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by Maria Briseno, Breastfeeding Peer Counselor
First, I was born in Mexico. I was seven months old when I was brought to the United States. My parents and I became residents under the Immigration Reform and Control Act of 1986, signed into law by Ronald Reagan. As the only daughter and only one born in Mexico, my parents wanted to achieve the American Dream.
Voting is our right, our voice and our opportunity to elect officials in office. Voting gives me an opportunity to fight for my parents’ rights and their struggle.
Since I was raised in Chicago, it’s hard to know life as a Mexican or life in Mexico. Yes, I visited Mexico and have family there, but it’s not the same. I was raised to think American and be all you can be. No, I was not allowed to serve the army. It’s what I was taught in my house. My father was proud of his first-born daughter and afraid of what will be my future. Education, independence and employment was all I heard from him. Let me just say that my brothers call me feminist, full of pride. I don’t agree. I advocate for my parents, those who can’t speak the language or know their rights. It’s important to register to vote. Research the candidates. Most candidates do not know the Latino struggle, our culture.
I work in my community. I’m known as the boob/chichi lady in my community. My first encounter is while they’re pregnant. I ask their decision on feeding method, and educate them on breastfeeding. I have learned that lifestyle, work, culture and society affects their decision. This is where it becomes interesting. I reveal the truth on formula and true parenting. We figure out breastfeeding in their daily life. As they become comfortable and trust me, they explains their struggle on why milk supply is low. A mother once shared she had three kids, husband was deported to Mexico; she lives with friends and can’t provide for her kids. It’s very heartbreaking to know that statistics will judge her for not breastfeeding, but she’s depressed for losing her husband and figuring out how to get a job.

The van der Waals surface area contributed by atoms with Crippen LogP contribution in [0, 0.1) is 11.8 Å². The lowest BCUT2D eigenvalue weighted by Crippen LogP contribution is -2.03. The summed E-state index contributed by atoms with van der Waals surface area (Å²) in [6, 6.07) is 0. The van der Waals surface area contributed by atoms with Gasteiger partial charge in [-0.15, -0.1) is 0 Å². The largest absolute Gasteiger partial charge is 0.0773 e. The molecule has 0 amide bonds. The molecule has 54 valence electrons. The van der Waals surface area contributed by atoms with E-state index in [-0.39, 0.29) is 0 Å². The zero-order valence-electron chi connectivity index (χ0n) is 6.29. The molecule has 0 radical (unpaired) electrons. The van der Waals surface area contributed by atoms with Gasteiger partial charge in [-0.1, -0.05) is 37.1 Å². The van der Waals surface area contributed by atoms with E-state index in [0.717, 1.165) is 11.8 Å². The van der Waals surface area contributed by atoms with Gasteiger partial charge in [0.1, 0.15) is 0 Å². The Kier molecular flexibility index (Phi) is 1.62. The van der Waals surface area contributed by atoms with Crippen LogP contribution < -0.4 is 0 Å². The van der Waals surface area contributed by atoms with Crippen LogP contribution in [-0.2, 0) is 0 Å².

It was a privilege to vote for the first African-American President. It gave Latinos hope. It was part of history that the Latino voters came out to support a minority. Parents, children, and adults had hoped USA was the land of the free. Now, a minority child can aspire to be more than a musician or an athlete. Now, he can be a President. My gente (people) need a candidate to know their struggle. Registering to vote lets the candidates know Latinos are here.
We have a voice, a culture and a story.
HealthConnect One is committed to sharing a variety of perspectives on pregnancy, birth, breastfeeding and early parenting, and we deeply appreciate each guest for sharing her/his own experience.
For more on National Voter Registration Day, click here.